Back to browse results
Ethnicity and Child Survival in Nigeria
Authors: Fayehun O.A and Omololu O.O.
Source: African Population Studies, Vol 25 (1) Supplement April 2011: 92-112
Topic(s): Childhood mortality
Country: Africa
Published: JAN 2011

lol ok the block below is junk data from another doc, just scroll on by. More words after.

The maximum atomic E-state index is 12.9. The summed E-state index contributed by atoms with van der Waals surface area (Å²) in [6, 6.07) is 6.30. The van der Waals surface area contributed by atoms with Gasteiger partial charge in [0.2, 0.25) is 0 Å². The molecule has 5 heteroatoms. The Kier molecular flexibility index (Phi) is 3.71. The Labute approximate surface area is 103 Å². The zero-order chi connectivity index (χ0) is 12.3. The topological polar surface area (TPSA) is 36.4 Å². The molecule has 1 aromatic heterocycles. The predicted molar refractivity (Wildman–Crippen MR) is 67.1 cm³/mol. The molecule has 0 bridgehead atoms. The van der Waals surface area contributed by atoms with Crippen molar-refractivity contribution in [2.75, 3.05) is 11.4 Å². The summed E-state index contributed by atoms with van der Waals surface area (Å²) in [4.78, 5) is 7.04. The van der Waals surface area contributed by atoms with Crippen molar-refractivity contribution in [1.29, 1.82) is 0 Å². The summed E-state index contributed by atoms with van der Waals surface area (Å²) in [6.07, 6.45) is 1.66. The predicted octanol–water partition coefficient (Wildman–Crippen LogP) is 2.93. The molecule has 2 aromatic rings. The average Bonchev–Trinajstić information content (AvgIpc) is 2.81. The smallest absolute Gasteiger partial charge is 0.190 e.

Abstract: This study examined specific socio-cultural practices, which vary among different ethnic groups, as they affect childhood morbidity and mortality in Nigeria. Data from Nigeria Demographic and Health Survey (NDHS) 2003 were complemented with 40 focus group discussions and 40 in-depth interviews among selected ethnic groups in Nigeria. An examination of the Direct Estimates and Cox regression on childhood mortality indicate significant differences, with ethnic groups in the northern part of Nigeria having the highest risk. The values placed on children among all ethnic groups are reflected in different socio-cultural beliefs and prac- tices with significant influence of maternal education. Although the assumption that specific socio-cultural practices might be salient to exposure of children under five years to childhood mortality was supported in the study, the differences observed are more a reflection of the mother’s household environment and socio- economic variables. Keywords: Nigeria, childhood mortality, socio-economic, culture, ethnicity